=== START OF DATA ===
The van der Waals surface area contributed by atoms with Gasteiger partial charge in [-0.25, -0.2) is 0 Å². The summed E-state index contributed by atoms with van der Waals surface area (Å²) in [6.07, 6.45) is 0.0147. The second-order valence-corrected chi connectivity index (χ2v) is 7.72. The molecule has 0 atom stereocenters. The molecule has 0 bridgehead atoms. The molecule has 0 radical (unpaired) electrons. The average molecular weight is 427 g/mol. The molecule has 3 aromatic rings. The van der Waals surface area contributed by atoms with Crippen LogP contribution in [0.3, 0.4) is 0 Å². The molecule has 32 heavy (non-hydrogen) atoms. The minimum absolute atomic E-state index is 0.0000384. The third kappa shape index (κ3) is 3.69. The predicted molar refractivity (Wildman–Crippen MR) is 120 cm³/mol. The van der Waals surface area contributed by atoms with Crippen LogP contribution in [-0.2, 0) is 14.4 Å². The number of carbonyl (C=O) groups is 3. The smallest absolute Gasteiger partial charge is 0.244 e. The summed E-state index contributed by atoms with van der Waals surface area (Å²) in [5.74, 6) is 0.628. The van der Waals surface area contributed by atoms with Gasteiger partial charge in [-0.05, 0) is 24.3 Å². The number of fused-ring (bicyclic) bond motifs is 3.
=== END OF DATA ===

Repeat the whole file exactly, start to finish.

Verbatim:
The van der Waals surface area contributed by atoms with Gasteiger partial charge in [-0.25, -0.2) is 0 Å². The summed E-state index contributed by atoms with van der Waals surface area (Å²) in [6.07, 6.45) is 0.0147. The second-order valence-corrected chi connectivity index (χ2v) is 7.72. The molecule has 0 atom stereocenters. The molecule has 0 bridgehead atoms. The molecule has 0 radical (unpaired) electrons. The average molecular weight is 427 g/mol. The molecule has 3 aromatic rings. The van der Waals surface area contributed by atoms with Crippen LogP contribution in [0.3, 0.4) is 0 Å². The molecule has 32 heavy (non-hydrogen) atoms. The minimum absolute atomic E-state index is 0.0000384. The third kappa shape index (κ3) is 3.69. The predicted molar refractivity (Wildman–Crippen MR) is 120 cm³/mol. The van der Waals surface area contributed by atoms with Crippen LogP contribution in [-0.2, 0) is 14.4 Å². The number of carbonyl (C=O) groups is 3. The smallest absolute Gasteiger partial charge is 0.244 e. The summed E-state index contributed by atoms with van der Waals surface area (Å²) in [5.74, 6) is 0.628. The van der Waals surface area contributed by atoms with Gasteiger partial charge in [-0.05, 0) is 24.3 Å². The number of fused-ring (bicyclic) bond motifs is 3.